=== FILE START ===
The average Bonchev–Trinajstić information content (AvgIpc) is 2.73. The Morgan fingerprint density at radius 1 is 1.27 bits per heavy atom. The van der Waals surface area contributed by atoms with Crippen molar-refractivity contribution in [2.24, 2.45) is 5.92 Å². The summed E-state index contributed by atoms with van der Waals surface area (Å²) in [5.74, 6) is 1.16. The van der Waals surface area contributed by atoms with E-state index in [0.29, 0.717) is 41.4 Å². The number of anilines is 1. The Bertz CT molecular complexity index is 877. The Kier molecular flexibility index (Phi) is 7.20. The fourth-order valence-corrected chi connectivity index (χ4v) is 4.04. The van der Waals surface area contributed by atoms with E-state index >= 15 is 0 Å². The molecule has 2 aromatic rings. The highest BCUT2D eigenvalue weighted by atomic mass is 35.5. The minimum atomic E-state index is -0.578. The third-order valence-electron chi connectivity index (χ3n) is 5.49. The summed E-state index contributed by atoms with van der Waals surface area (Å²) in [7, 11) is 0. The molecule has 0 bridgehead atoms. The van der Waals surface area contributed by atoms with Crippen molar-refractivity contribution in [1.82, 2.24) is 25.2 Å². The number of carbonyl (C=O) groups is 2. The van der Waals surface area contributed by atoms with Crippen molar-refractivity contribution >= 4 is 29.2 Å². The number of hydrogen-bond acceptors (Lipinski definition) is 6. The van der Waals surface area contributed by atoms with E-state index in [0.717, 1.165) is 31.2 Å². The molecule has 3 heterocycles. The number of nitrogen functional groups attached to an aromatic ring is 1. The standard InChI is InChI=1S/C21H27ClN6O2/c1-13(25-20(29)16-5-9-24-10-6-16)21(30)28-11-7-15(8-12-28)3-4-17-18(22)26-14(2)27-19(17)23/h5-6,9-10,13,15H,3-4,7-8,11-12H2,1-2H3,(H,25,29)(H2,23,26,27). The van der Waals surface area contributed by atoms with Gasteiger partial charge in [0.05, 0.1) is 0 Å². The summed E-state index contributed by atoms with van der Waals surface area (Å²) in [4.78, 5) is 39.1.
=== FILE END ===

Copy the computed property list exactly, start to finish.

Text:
The average Bonchev–Trinajstić information content (AvgIpc) is 2.73. The Morgan fingerprint density at radius 1 is 1.27 bits per heavy atom. The van der Waals surface area contributed by atoms with Crippen molar-refractivity contribution in [2.24, 2.45) is 5.92 Å². The summed E-state index contributed by atoms with van der Waals surface area (Å²) in [5.74, 6) is 1.16. The van der Waals surface area contributed by atoms with E-state index in [0.29, 0.717) is 41.4 Å². The number of anilines is 1. The Bertz CT molecular complexity index is 877. The Kier molecular flexibility index (Phi) is 7.20. The fourth-order valence-corrected chi connectivity index (χ4v) is 4.04. The van der Waals surface area contributed by atoms with E-state index >= 15 is 0 Å². The molecule has 2 aromatic rings. The highest BCUT2D eigenvalue weighted by atomic mass is 35.5. The minimum atomic E-state index is -0.578. The third-order valence-electron chi connectivity index (χ3n) is 5.49. The summed E-state index contributed by atoms with van der Waals surface area (Å²) in [7, 11) is 0. The molecule has 0 bridgehead atoms. The van der Waals surface area contributed by atoms with Crippen molar-refractivity contribution in [1.82, 2.24) is 25.2 Å². The number of carbonyl (C=O) groups is 2. The van der Waals surface area contributed by atoms with Crippen molar-refractivity contribution >= 4 is 29.2 Å². The number of hydrogen-bond acceptors (Lipinski definition) is 6. The van der Waals surface area contributed by atoms with E-state index in [0.717, 1.165) is 31.2 Å². The molecule has 3 heterocycles. The number of nitrogen functional groups attached to an aromatic ring is 1. The standard InChI is InChI=1S/C21H27ClN6O2/c1-13(25-20(29)16-5-9-24-10-6-16)21(30)28-11-7-15(8-12-28)3-4-17-18(22)26-14(2)27-19(17)23/h5-6,9-10,13,15H,3-4,7-8,11-12H2,1-2H3,(H,25,29)(H2,23,26,27). The van der Waals surface area contributed by atoms with Gasteiger partial charge in [0.05, 0.1) is 0 Å². The summed E-state index contributed by atoms with van der Waals surface area (Å²) in [4.78, 5) is 39.1.